Cross of Bacchus x Seyval made by Dr. Eibach. The wines from selection have a very pronounced floral nose, moderate acidity and a long soft, fruity finish. There is not a hint of hybrid flavor in this selection. Resistant to Downy and Powdery Mildew. Fruit was 16-17 oBrix in late August.
From a cross of Diana (Sylvaner x M¸ ller-Thurgau) X Chambourcin. I tasted four wines from Regent during my stay in the Pfalz, one from Rheinhessen and three from the Pfalz. All were excellent. Typically, Regent wines had a rich ripe fruit aroma in the nose, good body and tannin in the mouth, and a long soft finish. Even when young, Regent wines were quite soft and drinkable. Regent ripens rather early in this part of Germany, unlike most other vinifera varieties for red wine. Because of its full ripening and resulting wine quality, Regent is redefining what German red wine is all about. In a recent milestone decision, the German government approved the classification of Regent as a vinifera for winemaking purposes. Kudos to Dr. Eibach!
Super-early ripening varieties
Vitis rupestris x Oeillade. This old French-American hybrid keeps popping up on my trips to Europe. The best red wine I tasted in Denmark during my 1998 trip was produced from this variety. I tasted Castel 19637 in the Geilweilerhof collection on 27 August with the sugar content ranging from 19-21 oBrix. The clusters were beautiful. The juice was deep red in color. There was no Powdery Mildew and only one tiny spot of Downy Mildew on one leaf. The Danes are on to something here. Castel should be used in breeding early ripening, high quality red wine varieties.
From a cross of Perle de Csaba (vinifera) x Aurore (Seibel 5-279). This variety comes from the program in Hungary. On 27 August, the berries I sampled at Geilweilerhof ranged from 20-22 oBrix. They were dead ripe, having a rich flavor and aroma of oranges. About 12 inches of wood had hardened off already on these vines. There was some berry rot on the fruit and a little Downy Mildew here and there on the foliage. Reform appears to be an excellent candidate for breeding high quality, super early ripening white wine grapes.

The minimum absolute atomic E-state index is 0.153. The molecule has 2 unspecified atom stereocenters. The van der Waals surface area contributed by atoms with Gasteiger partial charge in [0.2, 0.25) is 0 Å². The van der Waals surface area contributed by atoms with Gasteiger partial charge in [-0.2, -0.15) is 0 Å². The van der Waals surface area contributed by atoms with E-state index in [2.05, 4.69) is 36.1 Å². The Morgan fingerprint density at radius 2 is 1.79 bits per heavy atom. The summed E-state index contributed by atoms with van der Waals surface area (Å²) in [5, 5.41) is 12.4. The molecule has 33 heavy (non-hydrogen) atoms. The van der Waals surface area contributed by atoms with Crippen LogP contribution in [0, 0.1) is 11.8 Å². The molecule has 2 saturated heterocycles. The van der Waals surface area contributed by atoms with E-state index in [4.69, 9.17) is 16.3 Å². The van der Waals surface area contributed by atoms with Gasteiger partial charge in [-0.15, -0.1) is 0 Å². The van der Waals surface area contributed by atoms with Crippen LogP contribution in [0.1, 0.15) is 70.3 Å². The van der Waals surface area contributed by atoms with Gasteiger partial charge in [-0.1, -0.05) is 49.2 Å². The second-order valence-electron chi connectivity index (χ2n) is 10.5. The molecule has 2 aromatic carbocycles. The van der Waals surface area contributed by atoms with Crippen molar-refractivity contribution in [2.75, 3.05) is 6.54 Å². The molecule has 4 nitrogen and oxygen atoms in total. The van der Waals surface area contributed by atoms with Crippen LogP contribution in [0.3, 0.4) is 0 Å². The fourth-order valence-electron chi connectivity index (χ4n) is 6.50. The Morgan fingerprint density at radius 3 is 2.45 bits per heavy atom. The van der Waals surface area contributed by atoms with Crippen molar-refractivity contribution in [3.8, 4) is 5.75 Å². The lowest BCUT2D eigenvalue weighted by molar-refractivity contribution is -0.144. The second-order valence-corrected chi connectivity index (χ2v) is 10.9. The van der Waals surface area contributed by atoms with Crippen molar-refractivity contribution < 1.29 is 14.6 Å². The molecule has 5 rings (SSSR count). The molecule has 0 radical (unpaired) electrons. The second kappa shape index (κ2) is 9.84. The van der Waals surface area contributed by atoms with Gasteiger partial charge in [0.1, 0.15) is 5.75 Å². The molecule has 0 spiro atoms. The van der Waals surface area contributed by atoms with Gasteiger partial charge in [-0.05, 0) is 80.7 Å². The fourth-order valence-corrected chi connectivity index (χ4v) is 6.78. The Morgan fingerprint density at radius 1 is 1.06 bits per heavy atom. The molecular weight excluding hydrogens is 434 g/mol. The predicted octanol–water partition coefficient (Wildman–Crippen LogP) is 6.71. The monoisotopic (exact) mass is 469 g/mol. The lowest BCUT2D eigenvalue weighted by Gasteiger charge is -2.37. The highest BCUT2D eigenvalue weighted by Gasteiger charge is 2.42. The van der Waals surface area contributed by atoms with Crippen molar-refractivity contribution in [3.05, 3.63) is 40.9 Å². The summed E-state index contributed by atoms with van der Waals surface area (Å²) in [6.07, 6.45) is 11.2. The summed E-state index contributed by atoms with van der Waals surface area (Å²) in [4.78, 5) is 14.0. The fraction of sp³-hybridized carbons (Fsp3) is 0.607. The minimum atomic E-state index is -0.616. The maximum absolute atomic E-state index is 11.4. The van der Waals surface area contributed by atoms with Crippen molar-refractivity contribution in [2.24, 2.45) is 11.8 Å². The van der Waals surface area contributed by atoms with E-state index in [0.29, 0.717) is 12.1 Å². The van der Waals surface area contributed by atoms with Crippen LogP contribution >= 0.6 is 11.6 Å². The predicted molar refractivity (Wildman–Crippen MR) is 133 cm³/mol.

Copyright 1999 Tom Plocher
Villard noir x Perle de Csaba. One of the super early ripening Russian varieties I saw in the collection. Also one of the few Russian selections with almost no mildew. This is a white grape with a nice muscat flavor. The fruit ranged from 18-21 oBrix on 27 August at Geilweilerhof, so Augustovskij is an extremely early ripening variety. Useful for breeding super early white wine grapes.
Early Geisenheim Selection
While at the Wolf vineyard and winery on 28 August, I tasted grapes from a numbered selection developed at Geisenheim (Rheingau) that was extraordinary for its ripeness, already 110 Oechesele. The selection had rather small, compact clusters and was pretty neutral in flavor. I think this would be a pretty useful selection for growing in cool, short season areas.
I looked at dozens of Russian selections in the Geilweilerhof collection, including Burmunk, Vynoslivyi, Golubok, and Kazachka. With a few exceptions (e.g. Augustovskij), these selections were heavily infested with mildew on both the foliage and fruit to the extent that the fruit was ruined. No surprise. This simply validates the experiences we have had here in Minnesota with many vinifera x amurensis hybrids on low spray programs.
The collection at Geilweilerhof includes Kay Gray, St. Croix, LaCrosse, and St. Pepin! It is always fascinating to see these growing under very foreign conditions. When I saw these in the Balticís in 1998, they all suffered from poor berry set and retarded ripening. The vines growing in the collection at Geilweilerhof were similar to this. The berries on St. Croix, for example, had just started to color up. While they may be successful in Minnesota, these varieties just don’t seem to like the conditions in northern Europe.
Szerző: Tom Plocher